Financial fallout from the pandemic is hitting millennials hard — and many will soon turn to their parents for help, if they haven't already.
Before parents ride to the rescue, financial planners urge them to map out a strategy that doesn't just plug a short-term need but also makes sense in the long run.
"Often the heartstrings will get pulled — 'I really have to help them!'— but it can be detrimental to the parent," says certified financial planner Jeffrey L. Corliss of Westport, Connecticut.
(Of course, financial aid can flow the other way, as many millennials help support their parents. I'm addressing parents here, but most of the advice applies to kids helping their folks as well.)
MILLENNIALS LOSING JOBS, INCOME
Even before the pandemic, millennials had lower median incomes, far more debt and a much smaller slice of the nation's wealth than boomers had at the same age. Millennials — usually defined as those ages 24 to 39 — are more likely than older generations to have lost jobs or household income because of the pandemic, various surveys show.
"I've already seen clients coming in, worried about their kids," says CFP Deborah Badillo of Miami. "'They're going to lose the house! What can I do to help them?'"
HAVE THEM EXPLORE ALTERNATIVES
Encourage your kids to take full advantage of available financial help before extending yours, Badillo says. They may not know, for example, that unemployment benefits have been dramatically expanded because of the pandemic. Weekly payments are higher and are available to people who normally wouldn't qualify, including gig workers, the self-employed and people whose hours have been reduced.
In addition, there are many more options for people struggling to pay debt. Most mortgages qualify for forbearance programs that allow homeowners to skip payments for up to a year. Hardship programs have been added or expanded by credit card companies and other lenders. Federal student loan payments have been paused until Sept. 30, and income-driven programs can reduce payment amounts after that.
Another option is a coronavirus hardship withdrawal, which allows people to tap their IRAs and 401(k)s without penalty if they were physically or financially affected by COVID-19. The withdrawals are taxable, but if the money is paid back within three years those taxes are refundable. Raiding retirement funds isn't ideal, of course, but your kids have many more years to replenish their retirement savings than you do.
ASSESS YOUR OWN SITUATION
While your kids are filing for unemployment and calling their lenders, take a moment to assess your own finances. Where will the cash for your kids come from? It's one thing to give away money you've been saving for a vacation, since you're unlikely to travel soon anyway. It's quite another to undermine your own ability to retire or handle a layoff or other setback.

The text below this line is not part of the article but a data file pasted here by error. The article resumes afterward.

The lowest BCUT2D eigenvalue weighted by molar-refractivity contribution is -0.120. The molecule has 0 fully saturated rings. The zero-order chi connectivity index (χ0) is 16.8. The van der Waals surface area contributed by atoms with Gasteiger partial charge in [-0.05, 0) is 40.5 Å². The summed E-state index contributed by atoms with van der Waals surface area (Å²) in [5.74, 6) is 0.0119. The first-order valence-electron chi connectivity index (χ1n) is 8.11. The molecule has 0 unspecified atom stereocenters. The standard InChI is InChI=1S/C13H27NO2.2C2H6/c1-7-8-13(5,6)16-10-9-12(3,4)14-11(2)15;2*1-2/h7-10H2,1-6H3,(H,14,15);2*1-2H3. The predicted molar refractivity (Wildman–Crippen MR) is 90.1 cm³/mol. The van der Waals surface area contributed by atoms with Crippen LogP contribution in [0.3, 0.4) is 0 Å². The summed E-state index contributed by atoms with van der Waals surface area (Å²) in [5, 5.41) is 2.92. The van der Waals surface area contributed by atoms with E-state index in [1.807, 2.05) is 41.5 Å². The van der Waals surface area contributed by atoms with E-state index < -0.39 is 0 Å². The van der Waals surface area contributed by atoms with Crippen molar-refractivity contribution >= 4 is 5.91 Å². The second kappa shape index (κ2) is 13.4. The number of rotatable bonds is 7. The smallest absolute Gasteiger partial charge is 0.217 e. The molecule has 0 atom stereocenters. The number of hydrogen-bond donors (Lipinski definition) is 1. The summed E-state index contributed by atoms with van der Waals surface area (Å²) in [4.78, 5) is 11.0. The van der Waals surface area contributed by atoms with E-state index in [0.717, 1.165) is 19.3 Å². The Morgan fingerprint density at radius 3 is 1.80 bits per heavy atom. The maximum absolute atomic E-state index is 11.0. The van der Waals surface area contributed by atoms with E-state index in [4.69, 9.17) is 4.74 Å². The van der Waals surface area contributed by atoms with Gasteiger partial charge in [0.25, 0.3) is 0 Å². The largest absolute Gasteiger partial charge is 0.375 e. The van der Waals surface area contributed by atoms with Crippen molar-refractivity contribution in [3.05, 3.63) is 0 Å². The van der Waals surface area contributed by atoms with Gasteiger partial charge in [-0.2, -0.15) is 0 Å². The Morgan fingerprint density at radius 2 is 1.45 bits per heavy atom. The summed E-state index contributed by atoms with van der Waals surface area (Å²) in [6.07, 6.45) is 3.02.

Some parents make a conscious decision to operate with a smaller cushion, or to delay their retirements, to help their children, says CFP Lazetta Rainey Braxton in New York. Just keep in mind that you may not get to decide when you retire. Many workers retire earlier than expected, often because of a health problem or job loss. Helping your children now could mean you have to lean on them later, Braxton says. If you're not sure how this financial aid will impact your future finances, a consultation with a fee-only financial advisor could bring you some clarity.
SET SOME BOUNDARIES
Financial planners typically recommend deciding how much to give, and then setting clear boundaries about when the financial help will end. That's tricky now, of course, because no one knows how long the current economic crisis will last.
But parents can still set expectations in other ways, financial planners say. If the child didn't have an emergency fund, for example, parents can discuss the importance of saving money out of every future paycheck, so the child won't have to rely on family help again, Braxton says.
"Some parents will just put on a Band-Aid and give them money, but they really haven't helped in terms of their financial capacity," Braxton says.
If an adult child is moving back home, Corliss suggests a written contract outlining chores and responsibilities, such as how soon they'll be expected to move out after finding a job. A similar end date can be set for any cash the parents hand out. Corliss says the message should be clear: "We expect you to get on your feet as soon as you can."
This column was provided to The Associated Press by the personal finance website NerdWallet. Liz Weston is a NerdWallet Columnist and Certified Financial Planner® whose goal is to help you get smarter about money so you can get on with your life. She's the author of five books including the best-selling "Your Credit Score" and has appeared on a bunch of TV shows, including “CNBC’s Power Lunch,” “Mornings with Maria” on Fox Business, “NBC Nightly News,” the “Today Show” — and “Dr. Phil,” where she advised a would-be ghost hunter to get real about his finances. She lives with her husband, daughter and co-dependent golden retriever in Los Angeles. She can be reached at email@example.com. Follow her on Twitter:@lizweston.
NerdWallet: COVID-19 and Your Money http://bit.ly/covid-money-guide